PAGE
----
Balenciaga’s $1190 Sweatpants: Why They Make No Sense (Opinion)

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I get a wee bit excited whenever men’s underwear makes the news. And I get really excited whenever there is drama (as long as that drama does not include me). The Internet’s fury over Balenciaga’s $1190 sweatpants with a waistband that makes it look like you are wearing boxer shorts is the perfect storm – high drama involving men’s underwear.

Most of the Internet’s fury involves one of the most boring parts of pants (trousers for my British readers): the waistband design. Balenciaga’s sweatpants feature a fake red plaid waistband above the actual waistband of the sweatpants. The plaid waistband’s design simulates wearing boxer shorts and having your pants sag a bit. For Millennials and perhaps Gen X, this look was quite popular in the 1990s and early 2000s.

Balenciaga’s $1190 Sweatpants with a faux-boxers waistband

While this may seem innocent at first, there is a lot of history to sagging pants in the United States, and not all of it is innocent at all. Marquita Gammage, a professor at Cal State Northridge (Valley babies will know this as CSUN), notes that the concept of pants sagging has “been used to criminalize Blacks, especially Black males, as thugs and a threat to American society” (CNN, 2021). Gammage is an authority on this subject; she authored “Cultural Appropriation as Agency Reduction” in the International Journal of Africana Studies, Vol 2 Ed 2.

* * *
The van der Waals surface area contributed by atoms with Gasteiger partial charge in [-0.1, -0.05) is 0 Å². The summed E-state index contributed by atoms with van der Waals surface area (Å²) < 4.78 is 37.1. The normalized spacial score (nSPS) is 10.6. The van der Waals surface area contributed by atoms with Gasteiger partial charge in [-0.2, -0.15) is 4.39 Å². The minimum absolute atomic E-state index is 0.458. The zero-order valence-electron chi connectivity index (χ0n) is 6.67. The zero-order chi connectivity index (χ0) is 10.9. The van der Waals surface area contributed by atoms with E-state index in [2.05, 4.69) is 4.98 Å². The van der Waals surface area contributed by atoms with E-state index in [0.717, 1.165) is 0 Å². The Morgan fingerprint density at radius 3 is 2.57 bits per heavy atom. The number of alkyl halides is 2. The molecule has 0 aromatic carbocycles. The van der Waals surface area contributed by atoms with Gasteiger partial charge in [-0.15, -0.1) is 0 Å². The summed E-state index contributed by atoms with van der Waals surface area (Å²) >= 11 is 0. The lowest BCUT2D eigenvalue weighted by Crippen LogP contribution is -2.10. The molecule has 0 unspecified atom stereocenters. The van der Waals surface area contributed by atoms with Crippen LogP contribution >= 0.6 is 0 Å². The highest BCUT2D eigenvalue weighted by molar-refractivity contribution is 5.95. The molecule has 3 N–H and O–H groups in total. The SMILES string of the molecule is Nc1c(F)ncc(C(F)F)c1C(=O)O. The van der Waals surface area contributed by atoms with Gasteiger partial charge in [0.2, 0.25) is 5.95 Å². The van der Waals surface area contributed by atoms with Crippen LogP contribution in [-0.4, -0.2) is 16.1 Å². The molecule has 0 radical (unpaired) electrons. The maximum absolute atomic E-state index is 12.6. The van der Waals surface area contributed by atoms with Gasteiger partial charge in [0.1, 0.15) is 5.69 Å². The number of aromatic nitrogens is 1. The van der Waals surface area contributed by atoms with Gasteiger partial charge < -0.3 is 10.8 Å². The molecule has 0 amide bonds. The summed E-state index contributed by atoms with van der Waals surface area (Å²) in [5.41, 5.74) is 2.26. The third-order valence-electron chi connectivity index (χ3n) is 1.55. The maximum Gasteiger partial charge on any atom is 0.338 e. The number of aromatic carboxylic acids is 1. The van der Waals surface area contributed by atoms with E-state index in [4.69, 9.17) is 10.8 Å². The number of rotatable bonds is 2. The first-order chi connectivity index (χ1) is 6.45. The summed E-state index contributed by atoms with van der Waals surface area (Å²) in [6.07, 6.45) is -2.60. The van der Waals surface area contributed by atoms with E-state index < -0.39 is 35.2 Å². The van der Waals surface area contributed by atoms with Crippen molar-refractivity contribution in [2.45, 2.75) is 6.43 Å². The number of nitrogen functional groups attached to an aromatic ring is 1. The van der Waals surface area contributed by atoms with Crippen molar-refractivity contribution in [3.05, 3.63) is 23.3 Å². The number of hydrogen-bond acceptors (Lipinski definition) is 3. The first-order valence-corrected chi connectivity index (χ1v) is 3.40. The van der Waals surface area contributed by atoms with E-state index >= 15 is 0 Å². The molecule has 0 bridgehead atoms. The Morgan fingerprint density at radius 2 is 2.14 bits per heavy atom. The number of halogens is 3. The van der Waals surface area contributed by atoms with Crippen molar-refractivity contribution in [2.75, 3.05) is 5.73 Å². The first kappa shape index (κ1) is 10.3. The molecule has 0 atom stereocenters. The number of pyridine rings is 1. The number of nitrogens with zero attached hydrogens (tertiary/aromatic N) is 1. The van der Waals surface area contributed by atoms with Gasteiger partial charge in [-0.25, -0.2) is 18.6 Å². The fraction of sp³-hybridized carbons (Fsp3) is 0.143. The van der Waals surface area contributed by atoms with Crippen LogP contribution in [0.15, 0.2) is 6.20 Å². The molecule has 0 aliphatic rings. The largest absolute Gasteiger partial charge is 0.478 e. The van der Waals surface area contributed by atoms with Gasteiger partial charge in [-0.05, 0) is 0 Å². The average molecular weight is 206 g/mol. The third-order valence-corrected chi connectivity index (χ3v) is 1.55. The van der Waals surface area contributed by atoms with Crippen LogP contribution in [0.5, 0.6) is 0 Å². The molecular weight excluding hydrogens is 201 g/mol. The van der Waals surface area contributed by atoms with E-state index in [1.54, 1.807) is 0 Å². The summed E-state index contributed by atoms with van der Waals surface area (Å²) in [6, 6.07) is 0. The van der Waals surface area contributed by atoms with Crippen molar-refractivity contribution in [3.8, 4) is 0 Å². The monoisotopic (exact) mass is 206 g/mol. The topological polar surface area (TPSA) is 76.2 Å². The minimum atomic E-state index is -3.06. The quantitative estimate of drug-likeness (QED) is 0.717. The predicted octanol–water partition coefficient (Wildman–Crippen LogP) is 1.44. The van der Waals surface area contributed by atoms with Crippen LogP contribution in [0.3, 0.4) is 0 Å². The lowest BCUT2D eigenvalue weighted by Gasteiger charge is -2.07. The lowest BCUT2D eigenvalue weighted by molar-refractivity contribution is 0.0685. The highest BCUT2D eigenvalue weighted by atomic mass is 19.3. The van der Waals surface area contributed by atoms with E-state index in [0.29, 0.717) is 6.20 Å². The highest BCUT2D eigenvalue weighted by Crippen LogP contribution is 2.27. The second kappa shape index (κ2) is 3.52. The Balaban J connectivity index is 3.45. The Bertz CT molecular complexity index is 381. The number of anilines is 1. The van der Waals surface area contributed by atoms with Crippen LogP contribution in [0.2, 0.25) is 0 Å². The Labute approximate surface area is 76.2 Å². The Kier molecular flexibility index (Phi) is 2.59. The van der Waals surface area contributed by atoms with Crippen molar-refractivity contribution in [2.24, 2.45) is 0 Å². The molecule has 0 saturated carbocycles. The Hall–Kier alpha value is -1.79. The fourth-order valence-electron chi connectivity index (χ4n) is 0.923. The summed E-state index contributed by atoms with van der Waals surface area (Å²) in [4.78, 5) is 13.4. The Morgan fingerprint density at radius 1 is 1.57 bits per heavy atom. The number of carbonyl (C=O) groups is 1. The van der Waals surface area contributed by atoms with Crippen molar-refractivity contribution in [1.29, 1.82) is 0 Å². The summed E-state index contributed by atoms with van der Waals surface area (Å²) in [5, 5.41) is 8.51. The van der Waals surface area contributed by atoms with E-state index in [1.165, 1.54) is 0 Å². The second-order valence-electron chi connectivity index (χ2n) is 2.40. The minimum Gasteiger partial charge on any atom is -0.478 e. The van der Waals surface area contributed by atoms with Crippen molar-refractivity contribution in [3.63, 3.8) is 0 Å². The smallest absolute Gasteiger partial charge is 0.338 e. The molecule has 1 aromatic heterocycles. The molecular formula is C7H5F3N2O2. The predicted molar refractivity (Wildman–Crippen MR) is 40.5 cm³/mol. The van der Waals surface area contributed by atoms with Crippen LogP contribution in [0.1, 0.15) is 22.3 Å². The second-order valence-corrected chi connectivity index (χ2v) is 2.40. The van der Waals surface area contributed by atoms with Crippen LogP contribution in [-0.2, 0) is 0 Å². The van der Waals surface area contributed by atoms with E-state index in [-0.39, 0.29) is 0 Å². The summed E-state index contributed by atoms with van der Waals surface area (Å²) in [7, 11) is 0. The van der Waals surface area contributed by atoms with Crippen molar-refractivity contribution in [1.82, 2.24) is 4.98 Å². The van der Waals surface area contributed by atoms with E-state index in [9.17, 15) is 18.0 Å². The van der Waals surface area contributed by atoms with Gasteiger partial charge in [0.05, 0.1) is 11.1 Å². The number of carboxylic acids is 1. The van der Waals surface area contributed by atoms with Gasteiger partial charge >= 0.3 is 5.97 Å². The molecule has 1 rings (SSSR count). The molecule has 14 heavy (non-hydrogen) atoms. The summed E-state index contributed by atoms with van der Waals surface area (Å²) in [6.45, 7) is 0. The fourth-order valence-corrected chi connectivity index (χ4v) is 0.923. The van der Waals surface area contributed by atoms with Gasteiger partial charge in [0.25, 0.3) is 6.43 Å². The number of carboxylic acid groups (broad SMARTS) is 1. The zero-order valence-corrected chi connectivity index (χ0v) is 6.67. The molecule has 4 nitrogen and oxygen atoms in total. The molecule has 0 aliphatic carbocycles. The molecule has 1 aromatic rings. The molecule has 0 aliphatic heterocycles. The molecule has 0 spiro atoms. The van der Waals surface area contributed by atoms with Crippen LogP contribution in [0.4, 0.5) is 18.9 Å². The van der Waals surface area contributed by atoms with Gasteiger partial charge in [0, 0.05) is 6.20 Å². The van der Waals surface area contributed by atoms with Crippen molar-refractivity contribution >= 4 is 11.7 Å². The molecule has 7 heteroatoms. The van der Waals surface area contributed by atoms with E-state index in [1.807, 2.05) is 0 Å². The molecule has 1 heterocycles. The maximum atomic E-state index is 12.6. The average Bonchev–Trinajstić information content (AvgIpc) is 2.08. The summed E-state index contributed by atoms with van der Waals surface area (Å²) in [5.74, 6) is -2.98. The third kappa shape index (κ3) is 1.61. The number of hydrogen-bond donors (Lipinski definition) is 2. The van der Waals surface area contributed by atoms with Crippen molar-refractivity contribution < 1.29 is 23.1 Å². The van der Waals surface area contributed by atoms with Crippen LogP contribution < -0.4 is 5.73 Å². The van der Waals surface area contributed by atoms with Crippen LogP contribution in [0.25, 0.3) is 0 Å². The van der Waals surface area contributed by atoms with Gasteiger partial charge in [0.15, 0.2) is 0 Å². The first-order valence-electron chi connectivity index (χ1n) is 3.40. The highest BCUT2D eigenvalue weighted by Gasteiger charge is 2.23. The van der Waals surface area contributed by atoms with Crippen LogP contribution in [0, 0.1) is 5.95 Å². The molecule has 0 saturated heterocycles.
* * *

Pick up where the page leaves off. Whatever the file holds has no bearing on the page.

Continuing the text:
The Heavy Hand of Local Government

Gamage’s quote is not a theoretical opinion. Shreveport, Louisiana – which I stayed in one night earlier this month – passed a law in 2007 that criminalized pants sagging. From 2007-2019, 726 people were arrested or cited for violating the law; 712 of those people were black (Shreveport Times, 2019). That means 98% of the people that Shreveport police arrested or cited were black, even though blacks only make up around 57% of the population (American Community Survey, 2019).